The grieving family of the late Bomet Governor Joyce Cherono Laboso stood in the scorching afternoon sun and threw balls of earth to her grave as they bid goodbye to a leader whose death has united a country, hitherto divided by ethnic and sectarian politics.
At 2:33 pm, Kenyans, led by President Uhuru Kenyatta, his Deputy William Ruto, Opposition leader Raila Odinga and a retinue of leaders let go of the heroine and handed her body to the family for burial.
With their heads bowed and handkerchiefs in hand, the dignitaries who had attended Laboso’s final journey at her Fort Tenan Home in Kisumu County trooped out of the giant tent as the final trumpet sounded for one of three of Kenya’s first women governors.
After days of mourning and tear-jerking eulogies that could form several chapters of a bestselling book, Kenyans had little to say yesterday, except to fight back tears as reality struck that the former teacher turned politician was gone, for good.
A deadly silence descended on the tent soon after President Kenyatta concluded his brief eulogy, signalling that it was all over for the Iron Lady of Bomet.
As the President ended his speech, Laboso’s husband, Edwin Abonyo whose gripping eulogies since early this week have immortalised his wife, stared into the tent’s ceiling, reached for a handkerchief and buried his face into his left palm. He was to lead the family to the graveside.
To ease the emotions, ACK Maseno East Dioceses Bishop Joshua Owiti grabbed the microphone and read a verse.
“If we live, we live in the Lord. If we die, we die in the Lord.”
As Laboso’s body, immaculately dressed and placed in sparkling coffee brown coffin was wheeled to the graveside where entry was restricted, the pain became unbearable.
Mr Abonyo remained brave as he has done since Laboso died at Nairobi hospital on July 29, but his children wept.
Family members who earlier put on brave faces as they poured their hearts out in touching tributes burst into emotional tears as the casket, draped in a Kenyan flag, was lowered into the grave.
Inconsolable, they soaked each other’s shoulders in tears as the woman they described as a crucial family and community pillar was laid to rest.
The final send-off was limited to close family members and political leaders led by President Kenyatta, Ruto and Raila.
Hundreds of mourners from far and wide, including some relatives from Kisumu and Sotik, were kept away from the gravesite. Even those who passed through several barricades leading to the home found themselves locked outside the compound.
Mourners in their thousands had flocked St Augustin Secondary School where the final requiem mass was dominated by emotional tributes in honor of the governor.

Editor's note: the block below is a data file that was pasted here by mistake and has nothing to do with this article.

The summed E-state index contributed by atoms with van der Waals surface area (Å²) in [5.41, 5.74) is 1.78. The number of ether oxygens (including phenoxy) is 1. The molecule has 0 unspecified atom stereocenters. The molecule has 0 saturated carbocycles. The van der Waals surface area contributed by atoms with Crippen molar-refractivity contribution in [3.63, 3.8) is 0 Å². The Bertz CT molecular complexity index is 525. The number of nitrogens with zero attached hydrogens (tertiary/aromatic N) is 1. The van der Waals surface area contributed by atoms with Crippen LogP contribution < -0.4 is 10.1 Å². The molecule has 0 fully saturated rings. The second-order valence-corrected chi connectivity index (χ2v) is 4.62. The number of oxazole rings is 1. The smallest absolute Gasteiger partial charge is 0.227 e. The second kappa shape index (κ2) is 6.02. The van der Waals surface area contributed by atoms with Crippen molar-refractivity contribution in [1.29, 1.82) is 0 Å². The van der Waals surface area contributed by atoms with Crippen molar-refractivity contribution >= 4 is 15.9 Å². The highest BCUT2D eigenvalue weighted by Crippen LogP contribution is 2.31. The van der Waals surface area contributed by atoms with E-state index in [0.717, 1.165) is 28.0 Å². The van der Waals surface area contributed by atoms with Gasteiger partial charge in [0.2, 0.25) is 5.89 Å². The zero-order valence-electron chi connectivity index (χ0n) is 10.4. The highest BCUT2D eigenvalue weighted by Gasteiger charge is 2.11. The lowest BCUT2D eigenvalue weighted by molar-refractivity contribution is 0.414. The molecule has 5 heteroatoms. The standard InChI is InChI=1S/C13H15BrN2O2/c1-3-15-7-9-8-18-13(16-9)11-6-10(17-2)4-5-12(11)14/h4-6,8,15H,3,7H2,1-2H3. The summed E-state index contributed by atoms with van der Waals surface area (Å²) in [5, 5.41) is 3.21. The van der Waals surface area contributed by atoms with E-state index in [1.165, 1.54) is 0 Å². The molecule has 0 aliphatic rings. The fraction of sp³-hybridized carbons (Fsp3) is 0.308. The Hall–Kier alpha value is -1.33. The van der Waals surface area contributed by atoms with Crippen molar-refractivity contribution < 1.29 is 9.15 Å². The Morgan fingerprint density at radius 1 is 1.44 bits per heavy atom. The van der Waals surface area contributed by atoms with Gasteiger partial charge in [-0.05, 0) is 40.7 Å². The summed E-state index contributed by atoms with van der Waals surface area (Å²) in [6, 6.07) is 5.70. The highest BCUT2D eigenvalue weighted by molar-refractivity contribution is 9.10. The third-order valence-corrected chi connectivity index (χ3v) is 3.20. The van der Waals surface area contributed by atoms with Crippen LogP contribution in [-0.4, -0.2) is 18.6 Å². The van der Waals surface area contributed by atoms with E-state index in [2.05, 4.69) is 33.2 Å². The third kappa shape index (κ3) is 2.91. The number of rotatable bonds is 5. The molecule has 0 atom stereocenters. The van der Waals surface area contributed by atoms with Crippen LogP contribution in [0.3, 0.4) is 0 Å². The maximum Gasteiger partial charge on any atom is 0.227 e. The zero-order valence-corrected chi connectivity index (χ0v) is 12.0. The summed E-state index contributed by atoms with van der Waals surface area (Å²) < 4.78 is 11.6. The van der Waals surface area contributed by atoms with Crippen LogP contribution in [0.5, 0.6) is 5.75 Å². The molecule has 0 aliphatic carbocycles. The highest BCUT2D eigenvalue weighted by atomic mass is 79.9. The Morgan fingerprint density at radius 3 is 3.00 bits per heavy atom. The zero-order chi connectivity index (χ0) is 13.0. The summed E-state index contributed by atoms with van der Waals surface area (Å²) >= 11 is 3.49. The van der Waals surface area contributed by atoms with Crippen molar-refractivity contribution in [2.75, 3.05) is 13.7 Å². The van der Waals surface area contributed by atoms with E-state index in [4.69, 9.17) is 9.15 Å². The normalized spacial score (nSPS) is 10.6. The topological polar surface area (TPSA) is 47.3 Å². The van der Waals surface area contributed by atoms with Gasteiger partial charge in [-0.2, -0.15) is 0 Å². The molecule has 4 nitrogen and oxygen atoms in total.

Kitui Governor Charity Ngilu was among those who broke down as she eulogised her colleague with whom she and several other women leaders spent final days.
Ngilu, Kirinyaga Governor Anne Waiguru and Nairobi County Assembly Speaker Beatrice Elachi were moved to tears as they relived final moments with Laboso.
Elachi recounted how Laboso asked them if they had drafted her funeral programme.
The late governor, described as a woman of firsts, was lowered to her grave shortly after 3 pm amid tears, chirping of birds from the nearby valleys and a chorus from an ACK choir.
The family said in death the county boss had found peace, having lived through painful last days.
Her eldest son Bryan Ochieng Kibet said their mother’s health had significantly deteriorated over the past few months and she had been in great pain. “We have accepted that she is no more. We want her to go and rest,” he said.
He eulogised his mother as a brave fighter, who despite having learnt of her terminal illness in 1991, pushed her family to garner for the best as she chased her ambitions as well.
Laboso had found peace in death, he said, having lived through trying last days. “Her health had deteriorated in the last months and she was in great pain.”
President Kenyatta described Laboso’s death as a terrible blow to Kenya, saying she was not only humble but the face of women folk in devolution.
“She achieved a lot as an MP, deputy speaker and governor, but she never thumped her chest. She was always humble and always wanted Kenya to be a great country,” Uhuru said.
Ruto said Laboso overcame traditional stereotypes to become Sotik MP and Bomet governor at a time when she was married in Luo land. He described her as stoic, having bravely fought the disease.
Former President Daniel Arap Moi, in a tribute read by Baringo Senator Gideon Moi, described Laboso as a “beacon on a hill for many” as she remained stoic in face of her ailment which she bore with fortitude and courage, rising to become a political mentor for the country’s womenfolk.